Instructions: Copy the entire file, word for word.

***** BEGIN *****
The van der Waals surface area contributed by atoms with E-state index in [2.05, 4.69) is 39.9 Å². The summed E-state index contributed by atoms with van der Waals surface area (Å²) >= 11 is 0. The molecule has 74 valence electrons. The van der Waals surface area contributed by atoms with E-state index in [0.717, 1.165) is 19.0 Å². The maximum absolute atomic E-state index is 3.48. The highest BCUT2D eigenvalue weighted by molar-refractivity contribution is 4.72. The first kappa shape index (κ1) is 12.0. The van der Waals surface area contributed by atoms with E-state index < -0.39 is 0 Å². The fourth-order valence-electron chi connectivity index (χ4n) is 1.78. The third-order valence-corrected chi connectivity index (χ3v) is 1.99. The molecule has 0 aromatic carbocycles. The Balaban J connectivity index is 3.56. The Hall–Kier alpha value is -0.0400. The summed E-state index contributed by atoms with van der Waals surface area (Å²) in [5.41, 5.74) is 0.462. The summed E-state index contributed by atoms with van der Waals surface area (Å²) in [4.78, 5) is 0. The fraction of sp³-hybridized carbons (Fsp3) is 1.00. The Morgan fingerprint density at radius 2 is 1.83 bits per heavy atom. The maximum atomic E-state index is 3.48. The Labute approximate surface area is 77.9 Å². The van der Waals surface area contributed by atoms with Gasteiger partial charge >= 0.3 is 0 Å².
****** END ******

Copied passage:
The van der Waals surface area contributed by atoms with E-state index in [2.05, 4.69) is 39.9 Å². The summed E-state index contributed by atoms with van der Waals surface area (Å²) >= 11 is 0. The molecule has 74 valence electrons. The van der Waals surface area contributed by atoms with E-state index in [0.717, 1.165) is 19.0 Å². The maximum absolute atomic E-state index is 3.48. The highest BCUT2D eigenvalue weighted by molar-refractivity contribution is 4.72. The first kappa shape index (κ1) is 12.0. The van der Waals surface area contributed by atoms with E-state index < -0.39 is 0 Å². The fourth-order valence-electron chi connectivity index (χ4n) is 1.78. The third-order valence-corrected chi connectivity index (χ3v) is 1.99. The molecule has 0 aromatic carbocycles. The Balaban J connectivity index is 3.56. The Hall–Kier alpha value is -0.0400. The summed E-state index contributed by atoms with van der Waals surface area (Å²) in [5.41, 5.74) is 0.462. The summed E-state index contributed by atoms with van der Waals surface area (Å²) in [4.78, 5) is 0. The fraction of sp³-hybridized carbons (Fsp3) is 1.00. The Morgan fingerprint density at radius 2 is 1.83 bits per heavy atom. The maximum atomic E-state index is 3.48. The Labute approximate surface area is 77.9 Å². The van der Waals surface area contributed by atoms with Gasteiger partial charge >= 0.3 is 0 Å².